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Study Finds C. Difficile Infection Increases Hospital Costs

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Clostridium difficile (C. diff), one of the most common healthcare-associated infections (HAIs), increases hospital costs by 40 percent per case and puts those infected at high risk for longer hospital stays and readmissions, according to a new study published in the November issue of the American Journal of Infection Control.

According to the Centers for Disease Control and Prevention (CDC), each year approximately 500,000 people contract C. diff, which can lead to severe diarrhea, pseudomembranous colitis, toxic megacolon and death. Although there is little research available to define the total cost and impact of C. diff-related infections, estimates suggest that they may be associated with nearly $5 billion in U.S. healthcare costs annually.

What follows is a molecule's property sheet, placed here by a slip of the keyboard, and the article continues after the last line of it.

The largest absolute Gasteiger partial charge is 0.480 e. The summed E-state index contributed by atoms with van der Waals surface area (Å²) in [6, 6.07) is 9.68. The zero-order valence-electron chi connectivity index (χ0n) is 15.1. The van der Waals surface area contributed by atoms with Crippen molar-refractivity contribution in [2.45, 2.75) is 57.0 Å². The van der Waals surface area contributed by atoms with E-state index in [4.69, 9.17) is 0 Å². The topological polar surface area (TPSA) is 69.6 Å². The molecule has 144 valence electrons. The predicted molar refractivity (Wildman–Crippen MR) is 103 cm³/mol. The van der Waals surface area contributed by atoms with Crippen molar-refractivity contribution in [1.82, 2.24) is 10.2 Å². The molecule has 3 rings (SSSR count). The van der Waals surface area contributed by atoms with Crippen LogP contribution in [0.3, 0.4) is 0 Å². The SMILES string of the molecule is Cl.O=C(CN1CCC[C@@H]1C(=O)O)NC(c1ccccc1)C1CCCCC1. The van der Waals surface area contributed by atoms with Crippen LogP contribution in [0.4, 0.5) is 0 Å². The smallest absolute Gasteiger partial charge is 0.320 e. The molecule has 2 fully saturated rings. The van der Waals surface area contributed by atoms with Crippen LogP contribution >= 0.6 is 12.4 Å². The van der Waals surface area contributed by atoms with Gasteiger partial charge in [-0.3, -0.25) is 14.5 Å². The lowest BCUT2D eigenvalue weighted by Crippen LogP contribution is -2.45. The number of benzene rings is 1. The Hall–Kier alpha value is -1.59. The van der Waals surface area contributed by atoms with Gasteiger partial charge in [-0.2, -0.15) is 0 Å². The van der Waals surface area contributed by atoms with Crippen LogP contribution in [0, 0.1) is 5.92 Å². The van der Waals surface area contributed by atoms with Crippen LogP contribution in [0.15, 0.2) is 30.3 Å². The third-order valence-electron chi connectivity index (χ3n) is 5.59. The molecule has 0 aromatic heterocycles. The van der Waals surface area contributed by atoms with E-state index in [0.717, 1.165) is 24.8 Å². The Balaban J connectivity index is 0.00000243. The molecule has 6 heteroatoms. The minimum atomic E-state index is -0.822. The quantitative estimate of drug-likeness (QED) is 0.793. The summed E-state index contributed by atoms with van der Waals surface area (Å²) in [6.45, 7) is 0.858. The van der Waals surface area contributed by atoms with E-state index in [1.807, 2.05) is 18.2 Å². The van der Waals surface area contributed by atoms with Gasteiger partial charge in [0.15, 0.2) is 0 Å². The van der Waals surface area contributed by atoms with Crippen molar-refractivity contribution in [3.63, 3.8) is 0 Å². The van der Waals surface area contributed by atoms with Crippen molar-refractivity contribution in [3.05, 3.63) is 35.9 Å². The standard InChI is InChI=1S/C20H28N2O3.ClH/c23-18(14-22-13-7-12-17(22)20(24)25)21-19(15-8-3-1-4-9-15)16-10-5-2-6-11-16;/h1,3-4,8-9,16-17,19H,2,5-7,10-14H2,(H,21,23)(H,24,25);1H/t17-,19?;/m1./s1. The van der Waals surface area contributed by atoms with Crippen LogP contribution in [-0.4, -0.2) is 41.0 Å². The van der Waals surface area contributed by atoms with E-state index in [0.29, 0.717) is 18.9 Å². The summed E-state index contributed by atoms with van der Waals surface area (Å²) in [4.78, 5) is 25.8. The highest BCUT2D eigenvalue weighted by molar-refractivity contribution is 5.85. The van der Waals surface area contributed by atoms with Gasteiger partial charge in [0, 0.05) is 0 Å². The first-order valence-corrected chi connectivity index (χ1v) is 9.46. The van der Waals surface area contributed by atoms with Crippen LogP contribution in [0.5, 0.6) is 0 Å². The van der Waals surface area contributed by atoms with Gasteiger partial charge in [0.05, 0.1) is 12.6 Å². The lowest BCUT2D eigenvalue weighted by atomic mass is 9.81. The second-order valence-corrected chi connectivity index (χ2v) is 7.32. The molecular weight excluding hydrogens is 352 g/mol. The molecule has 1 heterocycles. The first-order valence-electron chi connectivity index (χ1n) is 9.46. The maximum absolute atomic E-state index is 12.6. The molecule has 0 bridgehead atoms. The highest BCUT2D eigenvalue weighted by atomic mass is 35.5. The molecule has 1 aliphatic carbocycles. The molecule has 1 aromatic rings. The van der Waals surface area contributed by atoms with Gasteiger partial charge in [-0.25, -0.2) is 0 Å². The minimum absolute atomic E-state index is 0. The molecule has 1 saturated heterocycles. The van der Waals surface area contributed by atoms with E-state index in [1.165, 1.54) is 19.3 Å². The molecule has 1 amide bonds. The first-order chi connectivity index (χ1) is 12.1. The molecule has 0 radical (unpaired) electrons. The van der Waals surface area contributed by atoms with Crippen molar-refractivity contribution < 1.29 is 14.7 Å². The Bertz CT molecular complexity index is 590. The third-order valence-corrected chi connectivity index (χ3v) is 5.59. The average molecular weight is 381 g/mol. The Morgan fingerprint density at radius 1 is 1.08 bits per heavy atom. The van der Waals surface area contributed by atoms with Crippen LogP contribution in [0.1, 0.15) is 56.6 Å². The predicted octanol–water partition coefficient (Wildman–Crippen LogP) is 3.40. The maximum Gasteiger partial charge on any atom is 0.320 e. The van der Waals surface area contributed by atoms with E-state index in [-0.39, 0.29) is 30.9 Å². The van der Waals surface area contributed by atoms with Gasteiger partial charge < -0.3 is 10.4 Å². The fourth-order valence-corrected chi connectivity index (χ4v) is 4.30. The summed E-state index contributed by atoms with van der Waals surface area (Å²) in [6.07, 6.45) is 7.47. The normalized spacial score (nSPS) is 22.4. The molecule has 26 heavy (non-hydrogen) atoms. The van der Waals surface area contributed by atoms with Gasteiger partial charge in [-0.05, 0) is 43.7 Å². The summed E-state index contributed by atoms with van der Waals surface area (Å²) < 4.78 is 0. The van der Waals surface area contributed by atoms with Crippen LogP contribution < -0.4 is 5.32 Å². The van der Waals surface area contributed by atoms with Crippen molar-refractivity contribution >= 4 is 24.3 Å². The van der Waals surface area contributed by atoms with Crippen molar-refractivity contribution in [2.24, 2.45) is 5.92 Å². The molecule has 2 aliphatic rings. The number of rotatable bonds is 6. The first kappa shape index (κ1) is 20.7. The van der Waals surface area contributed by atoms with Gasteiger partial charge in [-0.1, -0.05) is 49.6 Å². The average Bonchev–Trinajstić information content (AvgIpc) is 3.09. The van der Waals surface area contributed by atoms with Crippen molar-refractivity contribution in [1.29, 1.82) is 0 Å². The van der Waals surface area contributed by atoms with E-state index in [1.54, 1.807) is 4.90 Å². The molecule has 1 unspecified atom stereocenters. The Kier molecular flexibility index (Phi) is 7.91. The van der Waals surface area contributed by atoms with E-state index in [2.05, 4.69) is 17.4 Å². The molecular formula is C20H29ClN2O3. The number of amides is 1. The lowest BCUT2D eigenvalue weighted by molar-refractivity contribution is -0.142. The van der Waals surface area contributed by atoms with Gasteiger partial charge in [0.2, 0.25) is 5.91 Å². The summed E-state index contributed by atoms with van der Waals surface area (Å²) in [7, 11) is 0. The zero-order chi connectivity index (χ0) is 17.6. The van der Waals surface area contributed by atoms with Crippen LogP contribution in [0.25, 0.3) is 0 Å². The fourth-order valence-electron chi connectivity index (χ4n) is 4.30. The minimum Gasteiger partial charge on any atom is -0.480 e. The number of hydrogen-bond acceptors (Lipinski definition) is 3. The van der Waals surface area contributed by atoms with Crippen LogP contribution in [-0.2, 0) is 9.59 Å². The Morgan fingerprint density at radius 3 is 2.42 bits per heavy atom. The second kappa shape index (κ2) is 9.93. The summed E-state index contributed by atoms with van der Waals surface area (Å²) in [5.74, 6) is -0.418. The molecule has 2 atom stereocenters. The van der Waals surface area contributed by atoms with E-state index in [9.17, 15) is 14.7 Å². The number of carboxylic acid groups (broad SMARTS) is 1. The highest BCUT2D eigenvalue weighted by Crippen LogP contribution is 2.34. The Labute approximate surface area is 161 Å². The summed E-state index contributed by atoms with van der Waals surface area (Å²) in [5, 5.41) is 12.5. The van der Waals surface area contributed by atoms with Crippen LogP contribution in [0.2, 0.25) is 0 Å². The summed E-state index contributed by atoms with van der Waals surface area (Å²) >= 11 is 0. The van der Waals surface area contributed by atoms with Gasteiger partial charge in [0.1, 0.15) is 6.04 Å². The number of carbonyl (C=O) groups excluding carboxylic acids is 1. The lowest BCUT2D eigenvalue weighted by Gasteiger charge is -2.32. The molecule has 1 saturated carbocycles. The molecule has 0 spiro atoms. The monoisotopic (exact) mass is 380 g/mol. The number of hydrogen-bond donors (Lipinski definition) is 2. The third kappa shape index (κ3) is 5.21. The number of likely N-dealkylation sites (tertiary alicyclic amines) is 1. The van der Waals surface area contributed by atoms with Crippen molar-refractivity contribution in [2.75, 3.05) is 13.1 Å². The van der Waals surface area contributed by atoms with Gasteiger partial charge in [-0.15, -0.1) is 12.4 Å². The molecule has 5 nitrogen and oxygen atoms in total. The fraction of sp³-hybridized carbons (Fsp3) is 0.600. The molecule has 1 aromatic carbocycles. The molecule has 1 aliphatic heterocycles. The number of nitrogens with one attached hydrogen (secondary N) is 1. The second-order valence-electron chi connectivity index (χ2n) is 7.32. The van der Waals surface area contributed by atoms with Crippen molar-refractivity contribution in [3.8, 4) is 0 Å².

The study, Impact of Clostridium difficile-associated diarrhea on acute care length of stay, hospital costs, and readmission, analyzed patients discharged between January 2009 and December 2011. A retrospective analysis of inpatient hospital data was performed on 171,586 eligible discharges from approximately 500 U.S. hospitals in the Premier Healthcare Database. Results showed that C. diff contributed to an increase of approximately 40 percent in costs per case or an average of $7,285 in additional costs. Costs were higher for patients with renal impairment ($8,942), immunocompromised status ($8,692) and concomitant antibiotic exposure ($8,545).

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